Catalinac, A. Positioning under Alternative Electoral Systems: Evidence from Japanese Candidate Election Manifestos. American Political Science Review, 1-18. doi: 10.1017/S0003055417000399.
In this article, the author examines whether candidates ideologically position themselves differently before and after the Japanese electoral reform from a single-nontransferable vote with multi-member districts (MMDs) to a mixed-member electoral system consisting of one PR and one SMD tier. Amy Catalinac tests the relationship between district magnitude and ideological positioning, proposing that in SMDs candidates from different parties aim to maximize votes by converging on a centrally located position in order to attract votes from the median voter. With regard to intra-party convergence, she expects that candidates’ positions also become more similar when contenders do not have to face competition from a co-partisan in the same district. In this case, candidates lack incentives to diverge from party lines but rather rely on advantages created by party labels. Drawing on more than 7,400 Japanese election manifestos produced by candidates themselves, the author finds support for both propositions. In electoral systems with SMDs, candidates form large parties with highest chances of winning seats converge ideologically, while party cohesion increases. In contrast, higher intra-party competition, which tends to grow with district magnitude, results in ideologically more diverse parties. According to these results, in PR-systems we should find less cohesive parties and more diverse ideological positions amongst candidates running for different parties.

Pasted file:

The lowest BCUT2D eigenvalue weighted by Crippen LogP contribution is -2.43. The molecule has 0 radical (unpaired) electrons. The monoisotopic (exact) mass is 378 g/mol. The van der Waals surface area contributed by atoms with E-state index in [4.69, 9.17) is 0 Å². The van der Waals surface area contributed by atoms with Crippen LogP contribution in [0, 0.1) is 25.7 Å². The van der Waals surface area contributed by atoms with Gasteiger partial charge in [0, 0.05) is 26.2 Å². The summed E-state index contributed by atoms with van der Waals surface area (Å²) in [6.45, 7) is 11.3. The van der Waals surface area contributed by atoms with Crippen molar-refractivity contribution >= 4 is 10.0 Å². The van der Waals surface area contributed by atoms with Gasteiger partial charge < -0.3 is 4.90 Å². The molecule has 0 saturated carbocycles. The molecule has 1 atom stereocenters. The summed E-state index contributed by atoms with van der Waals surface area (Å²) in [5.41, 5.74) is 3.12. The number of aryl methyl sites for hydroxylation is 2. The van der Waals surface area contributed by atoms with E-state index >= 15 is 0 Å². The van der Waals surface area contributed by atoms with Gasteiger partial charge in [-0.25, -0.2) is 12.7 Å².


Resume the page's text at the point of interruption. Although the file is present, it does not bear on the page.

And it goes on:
This study enhances our knowledge on the consequences of electoral system change on the ideological position of candidates and party cohesion and takes an interesting ankle by using candidate-generated election material to analyze this relationship. I wonder, however, which role candidate selection might play in the causal mechanism linking electoral reform to candidate ideology. Japanese parties might have adapted their selection mechanisms in the course of the wider electoral form and thus recruit different candidates under different selection rules. Hence, candidates might not necessarily have changed ideological positions consciously because of a new electoral system, but in order to convince a new selection committee – or parties might look for other types of candidates depending on the electoral rules.
Author: Sarah C. Dingler in November 2017